The U.S. Department of Energy and most U.S. manufacturers of stationary gas turbines are participating in a major national effort to develop advanced turbine systems (ATS). The ATS program will achieve ultra-high efficiencies, environmental superiority, and cost competitiveness compared with current combustion turbine systems. A major factor in the improved efficiencies of simple cycle ATS gas turbines will be higher operating temperatures than current engines. These temperatures strain the limits of metallic alloy and flow-path cooling technologies.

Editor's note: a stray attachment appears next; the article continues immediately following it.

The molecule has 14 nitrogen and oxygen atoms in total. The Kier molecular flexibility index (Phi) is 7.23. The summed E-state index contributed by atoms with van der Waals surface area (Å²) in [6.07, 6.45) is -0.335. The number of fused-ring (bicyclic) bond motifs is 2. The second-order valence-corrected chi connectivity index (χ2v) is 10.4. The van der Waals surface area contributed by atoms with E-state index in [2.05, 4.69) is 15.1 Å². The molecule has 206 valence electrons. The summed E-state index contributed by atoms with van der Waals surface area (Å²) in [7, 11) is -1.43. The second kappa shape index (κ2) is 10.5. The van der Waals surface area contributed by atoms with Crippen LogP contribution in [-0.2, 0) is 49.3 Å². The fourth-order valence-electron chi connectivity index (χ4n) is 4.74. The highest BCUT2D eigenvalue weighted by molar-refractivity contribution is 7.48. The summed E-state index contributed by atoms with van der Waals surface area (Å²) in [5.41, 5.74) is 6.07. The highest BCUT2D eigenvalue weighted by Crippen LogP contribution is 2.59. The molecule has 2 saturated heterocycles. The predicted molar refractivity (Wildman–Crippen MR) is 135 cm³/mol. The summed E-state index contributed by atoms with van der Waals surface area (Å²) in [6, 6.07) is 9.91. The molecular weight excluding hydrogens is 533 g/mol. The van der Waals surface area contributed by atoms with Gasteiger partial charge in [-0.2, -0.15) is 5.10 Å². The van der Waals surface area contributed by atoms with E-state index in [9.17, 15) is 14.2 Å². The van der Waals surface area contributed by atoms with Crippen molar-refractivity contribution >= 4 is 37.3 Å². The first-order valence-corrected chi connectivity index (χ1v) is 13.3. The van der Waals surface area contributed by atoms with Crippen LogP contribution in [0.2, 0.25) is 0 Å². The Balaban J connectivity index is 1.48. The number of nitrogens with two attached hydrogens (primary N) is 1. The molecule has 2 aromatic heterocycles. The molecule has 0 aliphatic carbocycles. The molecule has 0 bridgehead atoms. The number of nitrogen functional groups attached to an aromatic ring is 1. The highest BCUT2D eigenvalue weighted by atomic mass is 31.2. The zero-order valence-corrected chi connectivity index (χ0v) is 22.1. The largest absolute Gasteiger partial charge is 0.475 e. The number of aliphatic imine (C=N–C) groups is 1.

Ceramics materials offer a potential alternative to cooled turbine alloys for ATS turbines due to higher melting points than metallics. This paper evaluates ceramics technology and plant economic issues for ATS industrial turbine systems. A program with the objective of demonstrating first-stage ceramic vanes in a commercial industrial turbine is also described.

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